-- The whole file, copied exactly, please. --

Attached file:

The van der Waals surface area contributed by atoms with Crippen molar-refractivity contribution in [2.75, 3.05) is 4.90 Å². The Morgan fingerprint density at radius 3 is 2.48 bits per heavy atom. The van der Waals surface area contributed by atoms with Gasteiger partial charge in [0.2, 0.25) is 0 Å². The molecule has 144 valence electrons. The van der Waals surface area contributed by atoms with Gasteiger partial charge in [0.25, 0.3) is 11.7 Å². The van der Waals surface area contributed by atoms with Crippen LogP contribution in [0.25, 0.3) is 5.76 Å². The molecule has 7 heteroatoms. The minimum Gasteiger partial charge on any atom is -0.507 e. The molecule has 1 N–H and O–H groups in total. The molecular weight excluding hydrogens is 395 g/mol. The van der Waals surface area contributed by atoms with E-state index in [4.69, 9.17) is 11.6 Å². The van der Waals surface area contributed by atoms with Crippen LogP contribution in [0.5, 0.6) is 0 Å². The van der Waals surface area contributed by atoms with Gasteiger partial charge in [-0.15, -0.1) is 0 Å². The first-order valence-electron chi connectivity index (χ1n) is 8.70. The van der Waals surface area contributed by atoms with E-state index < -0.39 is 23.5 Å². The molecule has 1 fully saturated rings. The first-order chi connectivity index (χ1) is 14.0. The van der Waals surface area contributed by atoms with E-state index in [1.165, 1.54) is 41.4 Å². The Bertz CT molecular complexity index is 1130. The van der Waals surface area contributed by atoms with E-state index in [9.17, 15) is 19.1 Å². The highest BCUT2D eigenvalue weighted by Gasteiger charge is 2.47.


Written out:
The van der Waals surface area contributed by atoms with Crippen molar-refractivity contribution in [2.75, 3.05) is 4.90 Å². The Morgan fingerprint density at radius 3 is 2.48 bits per heavy atom. The van der Waals surface area contributed by atoms with Gasteiger partial charge in [0.2, 0.25) is 0 Å². The molecule has 144 valence electrons. The van der Waals surface area contributed by atoms with Gasteiger partial charge in [0.25, 0.3) is 11.7 Å². The van der Waals surface area contributed by atoms with Crippen LogP contribution in [0.25, 0.3) is 5.76 Å². The molecule has 7 heteroatoms. The minimum Gasteiger partial charge on any atom is -0.507 e. The molecule has 1 N–H and O–H groups in total. The molecular weight excluding hydrogens is 395 g/mol. The van der Waals surface area contributed by atoms with E-state index in [4.69, 9.17) is 11.6 Å². The van der Waals surface area contributed by atoms with Crippen LogP contribution in [0.5, 0.6) is 0 Å². The van der Waals surface area contributed by atoms with Gasteiger partial charge in [-0.15, -0.1) is 0 Å². The first-order valence-electron chi connectivity index (χ1n) is 8.70. The van der Waals surface area contributed by atoms with E-state index < -0.39 is 23.5 Å². The molecule has 1 fully saturated rings. The first-order chi connectivity index (χ1) is 14.0. The van der Waals surface area contributed by atoms with E-state index in [1.165, 1.54) is 41.4 Å². The Bertz CT molecular complexity index is 1130. The van der Waals surface area contributed by atoms with E-state index in [9.17, 15) is 19.1 Å². The highest BCUT2D eigenvalue weighted by Gasteiger charge is 2.47.